Monday, June 15, 2020

WuFlu Kills Maryland Foam Ban

Or at least stunts it. Maryland Extends Foam Ban Deadline Due to COVID-19 Shutdowns
Maryland businesses and schools are getting a little more time to make the switch away from foam food containers due to pandemic-related setbacks.

The nation’s first statewide ban on foam food containers passed in the Maryland legislature last year and was set to go into effect July 1, 2020. The disposable foam frequently winds up in the Bay and is particularly dangerous to wildlife.

Now, the Maryland Department of the Environment (MDE) is offering a “very limited, 90-day extension to help small businesses and schools that weren’t able to use up their existing inventories because of COVID-19.”

The new law bans the use of food service containers, egg cartons, trays, and plates composed of expanded polystyrene commonly referred to under the trademark name of Styrofoam. Restaurants, grocery stores, schools, and other food-service businesses with foam containers still left in their inventory were supposed to use them up by July 1, but many of those schools and restaurants were closed or had greatly-reduced traffic.

In a statement, Environment Secretary Ben Grumbles explains, “We’re not altering the effective dates of any county or municipal laws on the sale or use of these styrofoam products. This is solely about finding a modest accommodation for those in need in the midst of an unprecedented crisis, while upholding an important new environmental law that could become a model for many other states.”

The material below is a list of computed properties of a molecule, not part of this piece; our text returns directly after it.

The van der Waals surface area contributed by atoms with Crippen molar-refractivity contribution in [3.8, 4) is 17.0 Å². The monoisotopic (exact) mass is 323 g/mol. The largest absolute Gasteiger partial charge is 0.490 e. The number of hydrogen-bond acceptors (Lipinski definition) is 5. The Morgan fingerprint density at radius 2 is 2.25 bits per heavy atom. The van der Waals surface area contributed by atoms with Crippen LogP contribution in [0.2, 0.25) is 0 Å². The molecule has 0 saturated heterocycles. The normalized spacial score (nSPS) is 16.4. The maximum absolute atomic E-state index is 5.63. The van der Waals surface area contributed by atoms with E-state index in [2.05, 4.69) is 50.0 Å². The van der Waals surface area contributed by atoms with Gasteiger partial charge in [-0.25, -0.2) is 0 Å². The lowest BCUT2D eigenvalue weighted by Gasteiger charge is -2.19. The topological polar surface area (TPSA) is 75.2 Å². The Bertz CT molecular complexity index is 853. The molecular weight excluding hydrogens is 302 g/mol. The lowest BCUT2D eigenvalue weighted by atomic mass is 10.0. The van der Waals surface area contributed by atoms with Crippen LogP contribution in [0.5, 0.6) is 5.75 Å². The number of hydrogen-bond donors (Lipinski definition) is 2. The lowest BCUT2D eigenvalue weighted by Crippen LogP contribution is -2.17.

. . .
In a public notice, MDE says existing inventories of foam food service products may be used until October 1, 2020, but businesses and schools may not buy additional foam products after July 1. Additionally, no person or business may sell foam food service products in the state of Maryland.

Once the ban is in effect, MDE says the counties will have the authority to enforce it will fines for noncompliance. For more information about the new law, see MDE’s Frequently Asked Questions and to read about alternatives to foam products, refer to Montgomery County’s List of Recyclable and Compostable Alternatives for Expanded Polystyrene Food Service Ware.
The Wombat has Rule 5 Sunday: Michelle Malkin up on time and within budget.

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